AT&T Begins Warning High-Volume Data Users of Upcoming Throttling

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In late July, AT&T announced that as of October 1st it would begin throttling data speeds for customers on unlimited data plans who registered in the top 5% of heaviest data users. While AT&T no longer offers unlimited data plans, customers who had signed up for such plans prior to their discontinuation, including many iPhone users, have been grandfathered in and allowed to keep their unlimited plans.




Reddit user "TheReverendZ" yesterday reported (via 9to5Mac) that he had received a text message from AT&T warning him that he had fallen into that top 5% group and encouraging him to use Wi-Fi to help avoid throttling of his data speeds. TheReverendZ notes that he typically uses 10-12 GB of data per month, as he does not have home Internet service, while "skelatwork" reports that he received a similar notice when he had passed approximately 11 GB of data for the month.

AT&T has noted that it will provide multiple warnings and a grace period before beginning to throttle data speeds, and it now appears that the carrier has begun the warning process. Customers subject to throttling will retain access to unlimited data but will see their speeds reduced until the start of the next billing cycle.

Article Link: AT&T Begins Warning High-Volume Data Users of Upcoming Throttling
 

Consultant

macrumors G5
Jun 27, 2007
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Just do it. Those people are impacting network quality.

Seems reasonable to me, as much as I dislike AT&T. Every other ISP has fair use policies to prevent the select few from affecting everyone else.
Agree. You should see how some of these people boasted in the forum.
 

TBi

macrumors 68030
Jul 26, 2005
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Interesting, being in the top 5% is relative. If the top 5% reduce their internet consumption then the data limit for being in the top 5% reduces. So the more you reduce your consumption the lower the overall limit decreases.

So if everyone is downloading only 1kb per month, and someone downloads 2kb then they would be in the top 5%.

I wonder if they have a 'lower' limit?
 

H2SO4

macrumors 601
Nov 4, 2008
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Throttled access ≠ No access. And as always if you're dissatisfied, switch to Sprint. Voting with your wallet always works.
Forget it. If they advertise it as unlimited then that's what it should be. If they throttle it then it is no longer unlimited.
All ISPs should be prevented from using the term unlimited unless they specify up front clearly what they mean by it.

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Interesting, being in the top 5% is relative. If the top 5% reduce their internet consumption then the data limit for being in the top 5% reduces. So the more you reduce your consumption the lower the overall limit decreases.

So if everyone is downloading only 1kb per month, and someone downloads 2kb then they would be in the top 5%.

I wonder if they have a 'lower' limit?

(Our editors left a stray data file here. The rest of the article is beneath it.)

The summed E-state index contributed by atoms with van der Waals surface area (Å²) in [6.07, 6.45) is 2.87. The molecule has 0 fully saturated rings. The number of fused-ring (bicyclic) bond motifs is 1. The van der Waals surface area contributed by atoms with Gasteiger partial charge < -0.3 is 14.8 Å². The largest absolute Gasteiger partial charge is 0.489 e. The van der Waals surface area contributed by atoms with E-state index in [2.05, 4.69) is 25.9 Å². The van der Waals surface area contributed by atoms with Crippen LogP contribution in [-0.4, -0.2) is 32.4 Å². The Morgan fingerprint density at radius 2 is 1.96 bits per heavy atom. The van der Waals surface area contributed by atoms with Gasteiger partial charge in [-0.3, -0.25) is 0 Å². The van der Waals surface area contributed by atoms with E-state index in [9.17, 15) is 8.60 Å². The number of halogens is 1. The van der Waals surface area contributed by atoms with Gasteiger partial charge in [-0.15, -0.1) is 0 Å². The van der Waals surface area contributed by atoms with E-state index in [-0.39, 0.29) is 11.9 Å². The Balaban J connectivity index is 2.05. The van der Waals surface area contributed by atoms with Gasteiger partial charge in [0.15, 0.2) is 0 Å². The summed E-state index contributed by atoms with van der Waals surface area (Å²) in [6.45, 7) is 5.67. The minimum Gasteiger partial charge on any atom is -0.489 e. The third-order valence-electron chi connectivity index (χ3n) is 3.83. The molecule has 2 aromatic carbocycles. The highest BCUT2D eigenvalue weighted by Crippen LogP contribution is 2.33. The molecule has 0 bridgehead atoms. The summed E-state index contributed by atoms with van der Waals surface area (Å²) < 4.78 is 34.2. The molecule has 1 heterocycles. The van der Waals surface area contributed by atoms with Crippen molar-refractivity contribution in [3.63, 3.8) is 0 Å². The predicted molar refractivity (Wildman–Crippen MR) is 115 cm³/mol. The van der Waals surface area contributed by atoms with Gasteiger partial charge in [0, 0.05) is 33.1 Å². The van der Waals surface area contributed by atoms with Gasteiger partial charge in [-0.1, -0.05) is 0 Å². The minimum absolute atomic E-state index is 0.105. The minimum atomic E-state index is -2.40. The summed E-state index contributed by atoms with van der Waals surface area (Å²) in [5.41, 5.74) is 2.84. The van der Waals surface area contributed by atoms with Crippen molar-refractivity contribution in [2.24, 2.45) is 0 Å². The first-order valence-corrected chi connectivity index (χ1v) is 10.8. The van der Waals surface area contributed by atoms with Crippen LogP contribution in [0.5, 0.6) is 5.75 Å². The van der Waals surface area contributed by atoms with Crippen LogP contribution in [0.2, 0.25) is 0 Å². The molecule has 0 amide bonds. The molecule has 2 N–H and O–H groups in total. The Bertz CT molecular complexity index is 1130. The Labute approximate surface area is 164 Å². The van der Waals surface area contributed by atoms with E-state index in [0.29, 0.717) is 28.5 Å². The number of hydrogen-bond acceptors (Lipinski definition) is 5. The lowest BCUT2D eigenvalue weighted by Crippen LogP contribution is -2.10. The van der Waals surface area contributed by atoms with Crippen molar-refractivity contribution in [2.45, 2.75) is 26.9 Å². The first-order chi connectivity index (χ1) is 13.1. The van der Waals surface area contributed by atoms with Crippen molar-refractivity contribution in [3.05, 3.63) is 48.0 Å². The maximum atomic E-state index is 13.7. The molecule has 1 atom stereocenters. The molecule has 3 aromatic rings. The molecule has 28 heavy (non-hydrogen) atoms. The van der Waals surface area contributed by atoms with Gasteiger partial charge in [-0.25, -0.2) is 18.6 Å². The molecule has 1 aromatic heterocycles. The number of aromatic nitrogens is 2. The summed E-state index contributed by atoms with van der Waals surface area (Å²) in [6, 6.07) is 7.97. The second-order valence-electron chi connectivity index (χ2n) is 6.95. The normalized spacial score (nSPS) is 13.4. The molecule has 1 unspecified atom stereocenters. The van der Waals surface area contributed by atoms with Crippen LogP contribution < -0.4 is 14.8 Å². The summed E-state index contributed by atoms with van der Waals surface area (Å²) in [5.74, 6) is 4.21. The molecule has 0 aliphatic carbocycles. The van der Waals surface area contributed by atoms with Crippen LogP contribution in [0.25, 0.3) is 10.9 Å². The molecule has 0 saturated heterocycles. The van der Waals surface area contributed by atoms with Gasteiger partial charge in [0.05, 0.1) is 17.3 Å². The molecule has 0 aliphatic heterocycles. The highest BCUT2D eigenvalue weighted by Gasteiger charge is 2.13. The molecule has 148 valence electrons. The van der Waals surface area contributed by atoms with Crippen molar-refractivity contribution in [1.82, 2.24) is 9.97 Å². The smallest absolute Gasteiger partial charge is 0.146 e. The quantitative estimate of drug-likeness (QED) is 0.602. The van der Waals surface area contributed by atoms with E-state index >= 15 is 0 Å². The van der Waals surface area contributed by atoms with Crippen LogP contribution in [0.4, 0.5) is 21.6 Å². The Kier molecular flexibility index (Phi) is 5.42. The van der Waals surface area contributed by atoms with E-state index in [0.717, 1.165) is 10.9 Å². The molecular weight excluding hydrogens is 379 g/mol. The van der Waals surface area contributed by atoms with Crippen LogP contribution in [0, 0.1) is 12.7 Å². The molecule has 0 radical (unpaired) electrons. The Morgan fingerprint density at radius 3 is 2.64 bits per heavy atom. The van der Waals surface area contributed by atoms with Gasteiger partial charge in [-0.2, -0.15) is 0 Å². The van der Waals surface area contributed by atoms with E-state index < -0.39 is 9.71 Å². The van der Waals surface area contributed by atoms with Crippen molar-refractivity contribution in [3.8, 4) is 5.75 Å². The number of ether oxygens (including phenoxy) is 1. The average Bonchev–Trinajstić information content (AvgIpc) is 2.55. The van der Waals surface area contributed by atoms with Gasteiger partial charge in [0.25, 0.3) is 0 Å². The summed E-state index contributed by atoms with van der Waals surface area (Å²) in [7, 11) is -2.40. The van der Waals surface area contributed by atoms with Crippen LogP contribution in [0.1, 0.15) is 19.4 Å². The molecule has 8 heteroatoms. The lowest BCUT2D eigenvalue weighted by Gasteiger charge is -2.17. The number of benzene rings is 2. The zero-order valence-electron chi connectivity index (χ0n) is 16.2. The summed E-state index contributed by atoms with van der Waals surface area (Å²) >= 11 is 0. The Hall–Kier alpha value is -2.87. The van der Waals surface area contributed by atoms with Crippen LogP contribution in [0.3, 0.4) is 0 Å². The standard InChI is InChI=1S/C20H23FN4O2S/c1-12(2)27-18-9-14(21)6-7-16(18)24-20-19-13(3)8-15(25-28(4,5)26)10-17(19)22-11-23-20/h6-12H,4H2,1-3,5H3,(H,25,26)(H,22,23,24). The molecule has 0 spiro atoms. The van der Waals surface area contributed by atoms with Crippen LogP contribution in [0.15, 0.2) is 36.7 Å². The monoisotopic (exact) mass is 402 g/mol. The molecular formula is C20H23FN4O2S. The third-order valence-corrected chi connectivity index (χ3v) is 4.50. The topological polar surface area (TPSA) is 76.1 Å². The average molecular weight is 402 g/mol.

Your siggy is pointed at those from the US no?
 

sidragon

macrumors newbie
Jun 30, 2007
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It is not at all reasonable.

Every ISP has fair use policies to prevent the select few from affecting everyone else.
No. If your contract stipulates unlimited access, then you are entitled to it. Arbitrarily throttling your usage violates that.

Modern networks are not dump trucks—they do not become full and then stop taking more load. You get apportioned bandwidth based on availability. Period.

If he fully utilizes the network during low activity, why throttle him?
 

rorschach

macrumors 68020
Jul 27, 2003
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Throttled access ≠ No access. And as always if you're dissatisfied, switch to Sprint. Voting with your wallet always works.
If they throttle speeds down to, say, 10kbps, then I would say that is tantamount to cutting off access.

If they didn't want people using unlimited data, they should not have advertised it.
 

crazy4apple

macrumors regular
Jan 26, 2010
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London (UK)
No. If your contract stipulates unlimited access, then you are entitled to it. Arbitrarily throttling your usage violates that.

Modern networks are not dump trucks—they do not become full and then stop taking more load. You get apportioned bandwidth based on availability. Period.

If he fully utilizes the network during low activity, why throttle him?
look at the small print on the contract every contract in the uk says subject to fair useage policy
 

gigapocket1

macrumors 68000
Mar 15, 2009
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12 gigs?? holy crap! How do u use that much? i understand u dont have home internet.. but 12 gigs on a mobile phone?? whaat are you doin lol?
 

litmag01

macrumors regular
Jul 16, 2009
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What the...

I'm torrenting every file ever shared on the internet right now,
all thanks to 3g.
 

Ammo

macrumors regular
Jun 20, 2009
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10 GB of data? Good lord.

Throttling sounds reasonable in this case.

Most people who have unlimited don't really need it anyway. It's one of those psychological things.
 

rayyu882

macrumors member
Jan 18, 2010
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You pay for unlimited access, but the speed of the connection isn't in the contract as far as I know.

Again, like a few have already mentioned, throttle speed is still unlimited data. You still getting unlimited data, just slower in speed.